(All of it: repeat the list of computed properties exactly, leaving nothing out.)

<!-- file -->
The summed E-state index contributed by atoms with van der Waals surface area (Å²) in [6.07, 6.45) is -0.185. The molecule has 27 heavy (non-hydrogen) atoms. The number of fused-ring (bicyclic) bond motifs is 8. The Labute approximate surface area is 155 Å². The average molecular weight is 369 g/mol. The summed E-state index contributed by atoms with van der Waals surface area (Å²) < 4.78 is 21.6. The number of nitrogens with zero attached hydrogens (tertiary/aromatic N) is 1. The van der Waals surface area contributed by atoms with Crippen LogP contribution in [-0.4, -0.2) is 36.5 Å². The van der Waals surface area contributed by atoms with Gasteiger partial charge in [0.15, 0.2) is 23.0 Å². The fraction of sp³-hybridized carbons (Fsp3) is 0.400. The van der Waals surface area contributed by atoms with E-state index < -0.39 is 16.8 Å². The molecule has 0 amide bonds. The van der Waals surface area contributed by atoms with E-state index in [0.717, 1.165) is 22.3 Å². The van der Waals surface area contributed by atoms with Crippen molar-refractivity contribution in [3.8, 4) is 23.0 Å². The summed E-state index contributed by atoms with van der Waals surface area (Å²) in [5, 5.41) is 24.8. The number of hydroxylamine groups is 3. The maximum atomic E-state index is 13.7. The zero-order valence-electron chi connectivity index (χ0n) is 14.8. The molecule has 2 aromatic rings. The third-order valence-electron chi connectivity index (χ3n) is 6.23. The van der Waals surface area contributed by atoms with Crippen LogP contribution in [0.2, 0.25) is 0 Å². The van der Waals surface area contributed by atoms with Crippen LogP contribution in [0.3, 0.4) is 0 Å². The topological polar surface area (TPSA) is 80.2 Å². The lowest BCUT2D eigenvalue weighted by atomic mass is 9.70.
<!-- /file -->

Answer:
The summed E-state index contributed by atoms with van der Waals surface area (Å²) in [6.07, 6.45) is -0.185. The molecule has 27 heavy (non-hydrogen) atoms. The number of fused-ring (bicyclic) bond motifs is 8. The Labute approximate surface area is 155 Å². The average molecular weight is 369 g/mol. The summed E-state index contributed by atoms with van der Waals surface area (Å²) < 4.78 is 21.6. The number of nitrogens with zero attached hydrogens (tertiary/aromatic N) is 1. The van der Waals surface area contributed by atoms with Crippen LogP contribution in [-0.4, -0.2) is 36.5 Å². The van der Waals surface area contributed by atoms with Gasteiger partial charge in [0.15, 0.2) is 23.0 Å². The fraction of sp³-hybridized carbons (Fsp3) is 0.400. The van der Waals surface area contributed by atoms with E-state index < -0.39 is 16.8 Å². The molecule has 0 amide bonds. The van der Waals surface area contributed by atoms with E-state index in [0.717, 1.165) is 22.3 Å². The van der Waals surface area contributed by atoms with Crippen molar-refractivity contribution in [3.8, 4) is 23.0 Å². The summed E-state index contributed by atoms with van der Waals surface area (Å²) in [5, 5.41) is 24.8. The number of hydroxylamine groups is 3. The maximum atomic E-state index is 13.7. The zero-order valence-electron chi connectivity index (χ0n) is 14.8. The molecule has 2 aromatic rings. The third-order valence-electron chi connectivity index (χ3n) is 6.23. The van der Waals surface area contributed by atoms with Crippen LogP contribution in [0.2, 0.25) is 0 Å². The van der Waals surface area contributed by atoms with Crippen LogP contribution in [0.3, 0.4) is 0 Å². The topological polar surface area (TPSA) is 80.2 Å². The lowest BCUT2D eigenvalue weighted by atomic mass is 9.70.